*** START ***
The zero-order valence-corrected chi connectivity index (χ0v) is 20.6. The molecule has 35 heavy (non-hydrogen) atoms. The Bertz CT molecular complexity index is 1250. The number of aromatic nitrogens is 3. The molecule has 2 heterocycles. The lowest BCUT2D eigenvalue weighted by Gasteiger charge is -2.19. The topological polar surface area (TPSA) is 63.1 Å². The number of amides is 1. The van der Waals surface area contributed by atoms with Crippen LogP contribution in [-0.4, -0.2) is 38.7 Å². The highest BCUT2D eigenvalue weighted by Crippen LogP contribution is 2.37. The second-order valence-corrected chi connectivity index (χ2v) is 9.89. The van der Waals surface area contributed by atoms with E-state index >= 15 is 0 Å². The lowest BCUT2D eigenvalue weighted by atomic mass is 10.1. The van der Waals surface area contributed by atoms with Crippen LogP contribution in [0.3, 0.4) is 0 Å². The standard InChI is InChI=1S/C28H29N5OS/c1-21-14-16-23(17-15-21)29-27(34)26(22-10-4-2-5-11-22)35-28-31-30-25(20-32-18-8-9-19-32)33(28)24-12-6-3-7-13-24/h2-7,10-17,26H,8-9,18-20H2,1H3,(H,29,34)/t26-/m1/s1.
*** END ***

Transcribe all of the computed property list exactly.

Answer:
The zero-order valence-corrected chi connectivity index (χ0v) is 20.6. The molecule has 35 heavy (non-hydrogen) atoms. The Bertz CT molecular complexity index is 1250. The number of aromatic nitrogens is 3. The molecule has 2 heterocycles. The lowest BCUT2D eigenvalue weighted by Gasteiger charge is -2.19. The topological polar surface area (TPSA) is 63.1 Å². The number of amides is 1. The van der Waals surface area contributed by atoms with Crippen LogP contribution in [-0.4, -0.2) is 38.7 Å². The highest BCUT2D eigenvalue weighted by Crippen LogP contribution is 2.37. The second-order valence-corrected chi connectivity index (χ2v) is 9.89. The van der Waals surface area contributed by atoms with E-state index >= 15 is 0 Å². The lowest BCUT2D eigenvalue weighted by atomic mass is 10.1. The van der Waals surface area contributed by atoms with Crippen LogP contribution in [0.3, 0.4) is 0 Å². The standard InChI is InChI=1S/C28H29N5OS/c1-21-14-16-23(17-15-21)29-27(34)26(22-10-4-2-5-11-22)35-28-31-30-25(20-32-18-8-9-19-32)33(28)24-12-6-3-7-13-24/h2-7,10-17,26H,8-9,18-20H2,1H3,(H,29,34)/t26-/m1/s1.